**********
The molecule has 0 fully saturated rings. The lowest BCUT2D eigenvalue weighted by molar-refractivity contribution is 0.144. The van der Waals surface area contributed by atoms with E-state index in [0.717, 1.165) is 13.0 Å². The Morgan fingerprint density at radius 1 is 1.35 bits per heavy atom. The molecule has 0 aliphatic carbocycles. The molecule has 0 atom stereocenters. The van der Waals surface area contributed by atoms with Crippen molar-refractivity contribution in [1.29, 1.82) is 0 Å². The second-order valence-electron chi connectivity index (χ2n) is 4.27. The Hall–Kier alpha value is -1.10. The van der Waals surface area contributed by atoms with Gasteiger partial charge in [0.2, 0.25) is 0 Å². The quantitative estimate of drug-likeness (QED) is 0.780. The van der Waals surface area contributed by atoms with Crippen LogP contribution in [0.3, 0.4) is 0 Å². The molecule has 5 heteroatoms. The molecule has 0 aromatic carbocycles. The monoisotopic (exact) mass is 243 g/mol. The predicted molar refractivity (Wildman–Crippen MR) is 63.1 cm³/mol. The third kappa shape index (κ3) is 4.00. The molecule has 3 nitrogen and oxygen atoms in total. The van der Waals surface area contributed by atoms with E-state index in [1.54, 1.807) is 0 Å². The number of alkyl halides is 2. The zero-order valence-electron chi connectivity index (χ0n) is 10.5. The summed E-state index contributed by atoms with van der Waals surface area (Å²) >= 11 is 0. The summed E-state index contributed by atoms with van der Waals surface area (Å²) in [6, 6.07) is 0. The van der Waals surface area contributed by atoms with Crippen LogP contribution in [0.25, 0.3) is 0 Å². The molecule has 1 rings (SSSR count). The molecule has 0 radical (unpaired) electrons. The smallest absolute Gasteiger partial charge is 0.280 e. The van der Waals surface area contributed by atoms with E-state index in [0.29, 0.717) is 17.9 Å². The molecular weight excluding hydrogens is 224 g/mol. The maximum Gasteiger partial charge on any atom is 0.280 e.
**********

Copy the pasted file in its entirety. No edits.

The molecule has 0 fully saturated rings. The lowest BCUT2D eigenvalue weighted by molar-refractivity contribution is 0.144. The van der Waals surface area contributed by atoms with E-state index in [0.717, 1.165) is 13.0 Å². The Morgan fingerprint density at radius 1 is 1.35 bits per heavy atom. The molecule has 0 aliphatic carbocycles. The molecule has 0 atom stereocenters. The van der Waals surface area contributed by atoms with Crippen molar-refractivity contribution in [1.29, 1.82) is 0 Å². The second-order valence-electron chi connectivity index (χ2n) is 4.27. The Hall–Kier alpha value is -1.10. The van der Waals surface area contributed by atoms with Gasteiger partial charge in [0.2, 0.25) is 0 Å². The quantitative estimate of drug-likeness (QED) is 0.780. The van der Waals surface area contributed by atoms with Crippen LogP contribution in [0.3, 0.4) is 0 Å². The molecule has 5 heteroatoms. The molecule has 0 aromatic carbocycles. The monoisotopic (exact) mass is 243 g/mol. The predicted molar refractivity (Wildman–Crippen MR) is 63.1 cm³/mol. The third kappa shape index (κ3) is 4.00. The molecule has 3 nitrogen and oxygen atoms in total. The van der Waals surface area contributed by atoms with E-state index in [1.54, 1.807) is 0 Å². The number of alkyl halides is 2. The zero-order valence-electron chi connectivity index (χ0n) is 10.5. The summed E-state index contributed by atoms with van der Waals surface area (Å²) >= 11 is 0. The summed E-state index contributed by atoms with van der Waals surface area (Å²) in [6, 6.07) is 0. The van der Waals surface area contributed by atoms with Crippen LogP contribution in [0.25, 0.3) is 0 Å². The molecule has 1 rings (SSSR count). The molecule has 0 radical (unpaired) electrons. The smallest absolute Gasteiger partial charge is 0.280 e. The van der Waals surface area contributed by atoms with E-state index in [0.29, 0.717) is 17.9 Å². The molecular weight excluding hydrogens is 224 g/mol. The maximum Gasteiger partial charge on any atom is 0.280 e.